And speaking of stuffing, Rush Limbaugh has angrily been threatening a move to Costa Rica. We should all be so lucky.
Sometimes, you look at the world and wonder if humankind has lost its collective grip on whatever marbles it once had. We might even wonder (if we live in a red state) whether God has forsaken our nation. Our Pilgrim ancestors and their neighbors, the Native Americans, would scoff at our whining.
Maybe, this Thanksgiving, we should start by thanking God for the First Amendment. Religious freedom, which we take for granted (unless we worry about the War on Christmas), was a rarity in the 1600s. In those days it was still possible for judges to order heretics branded on the forehead with an "H" for questioning accepted religious belief. Sometimes you could cut off an ear or two to make the lesson clearer.
So, no. Life wasn't better four centuries ago. When the Pilgrims left England for exile in Holland in 1608, the King James Bible did not yet exist, although arguments about correct church doctrine were still common. Fifty scholars would gather together in 1611 to work on a definitive translation of the ancient texts into English.
Perhaps we should count modern health care among our blessings--including, perhaps, a prayer of thanks to the U. S. Supreme Court for upholding the constitutionality of Obamacare. Disease in the Pilgrim days was a major factor in shaping history. Outbreaks of Black Plague, for example, regularly closed London theaters in the time of Shakespeare, who died in 1616. (Be thankful today that none of your loved ones have to worry about rat-borne killer diseases.)
That same year Shakespeare died (and Pocahontas, visiting England died as well) an epidemic of smallpox brought to the shores of Massachusetts by fishing vessels plying the coastline in search of codfish swept away most of the native population and left the land more or less open for English settlement.
IN 1620, THEN, 105 PASSENGERS BOARDED THE MAYFLOWER and headed for America. Only half of the people aboard, however, were "saints" or church members, technically, real "Pilgrims." London city officials saw a chance to thin out the ranks of orphans, whose support was a drag on the taxpayers. So they packed off Richard More, 7, and Ellen More, his little sister, just to be rid of them. Paul Ryan might have applauded their fiscal discipline. (Then again, Mr. Ryan might recall that the Pilgrims, and the English generally, were no fan of the Roman Catholics.)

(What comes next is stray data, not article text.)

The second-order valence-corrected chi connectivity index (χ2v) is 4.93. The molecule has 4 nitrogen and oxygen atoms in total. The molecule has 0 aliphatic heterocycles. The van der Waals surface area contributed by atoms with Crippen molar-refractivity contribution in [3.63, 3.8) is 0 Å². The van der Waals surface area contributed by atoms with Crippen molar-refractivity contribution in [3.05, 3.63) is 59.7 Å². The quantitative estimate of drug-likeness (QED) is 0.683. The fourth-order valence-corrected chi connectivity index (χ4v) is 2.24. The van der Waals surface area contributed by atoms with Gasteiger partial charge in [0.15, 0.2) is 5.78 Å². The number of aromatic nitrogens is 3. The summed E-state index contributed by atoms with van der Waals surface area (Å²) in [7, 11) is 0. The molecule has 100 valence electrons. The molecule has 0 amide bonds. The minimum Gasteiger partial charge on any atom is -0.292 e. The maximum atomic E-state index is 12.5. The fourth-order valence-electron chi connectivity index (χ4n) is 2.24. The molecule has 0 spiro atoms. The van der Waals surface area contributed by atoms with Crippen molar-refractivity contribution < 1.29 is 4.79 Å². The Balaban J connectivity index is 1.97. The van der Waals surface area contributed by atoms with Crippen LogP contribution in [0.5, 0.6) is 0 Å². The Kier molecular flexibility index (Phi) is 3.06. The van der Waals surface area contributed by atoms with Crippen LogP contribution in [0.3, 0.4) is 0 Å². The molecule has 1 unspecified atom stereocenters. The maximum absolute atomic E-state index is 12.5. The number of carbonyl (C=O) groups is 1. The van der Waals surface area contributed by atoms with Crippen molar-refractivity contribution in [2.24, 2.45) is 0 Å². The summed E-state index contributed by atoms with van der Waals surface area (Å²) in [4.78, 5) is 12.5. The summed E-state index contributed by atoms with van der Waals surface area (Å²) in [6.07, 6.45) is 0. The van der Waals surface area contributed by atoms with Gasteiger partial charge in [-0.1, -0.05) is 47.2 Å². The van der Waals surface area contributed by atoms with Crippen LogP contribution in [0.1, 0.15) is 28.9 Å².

Other passengers included William Bradford, who would go on to lead the colony and write a book about it, John Alden and Priscilla Mullins, whose romance became the focus of a famous poem by Longfellow (which few today read) and Elizabeth Hopkins, well advanced in her pregnancy. (She gave birth to a child named "Oceanus" during the voyage.) There were also a number of goats on board; but the goats do not play a role in the story.
The Mayflower finally dropped anchor off Cape Cod in November and scouting parties were soon sent out to locate the best possible site for a settlement. In the cold winter ahead tuberculosis, pneumonia and scurvy took a heavy toll among the settlers. Bradford described the Pilgrim’s lowest point:
Yeah. Good times. (Be thankful for flu shots.)
You may recall this part of the story from back when your teacher talked about it in third grade: How the Pilgrims met Samoset, who stepped out of the forest shadows and greeted them in good English (he had been hanging out with some of the crewmen from those earlier fishing expeditions). He called out to them hearty: “Welcome!”
Then he asked if they had beer. (Fans of watching the NFL this afternoon can relate.)
Anyway, moving along: Samoset introduced the Pilgrims to Squanto, who understood English even better, since he'd been kidnapped by fishermen and taken to England as a slave, before he escaped, was captured again...and...it's a long story. (See: People were more religious in those days, more honest, still followed all ten of the Ten Commandments!) Squanto showed his new buddies where to catch lobster and how to raise corn, using fish as fertilizer. (The colony was saved and the way to the foundation of the Red Lobster chain was opened.)
Well, that's pretty much the story. The Pilgrims didn't want to get wiped out after a rough winter. The Wampanoags knew that the enemy of their enemy was their friend and a treaty of peace was signed and both sides kept it for half a century.
Believe it or not, t
Of course, the Pilgrim's survived and thrived. (This is why NFL players still point when they score touchdowns and thank God for granting us the inalienable right to watch football.) Even troubles with tribes beyond Massasoit’s control could not break their spirits. When a sachem named Wituwamat threatened
In another case of married people behaving badly, a young wife got in trouble after she was left behind while her husband went away on business. When she, too, had an affair, Pilgrim officials arrested everyone involved. All three individuals, husband, wife, and lover were locked up, side by side, in the stocks. (Hear that Paula Broadwell and General David Petraeus?)
With a deep sense of satisfaction Bradford noted:
So, there you have it. The story of the First Thanksgiving, with a few details added. (And I'm sorry I had to leave the story of the two Indians who mooned the Pilgrims one day out.) Today, thank God for all your blessings. Be thankful, if for nothing else, that you weren't born in the seventeenth century.
Good wishes to all Americans, liberal and conservative alike. May you all digest your turkey in peace and harmony.
As for Rush? Maybe he'll send us a postcard.
|There's myth; and there's history.|
Happy holidays to all.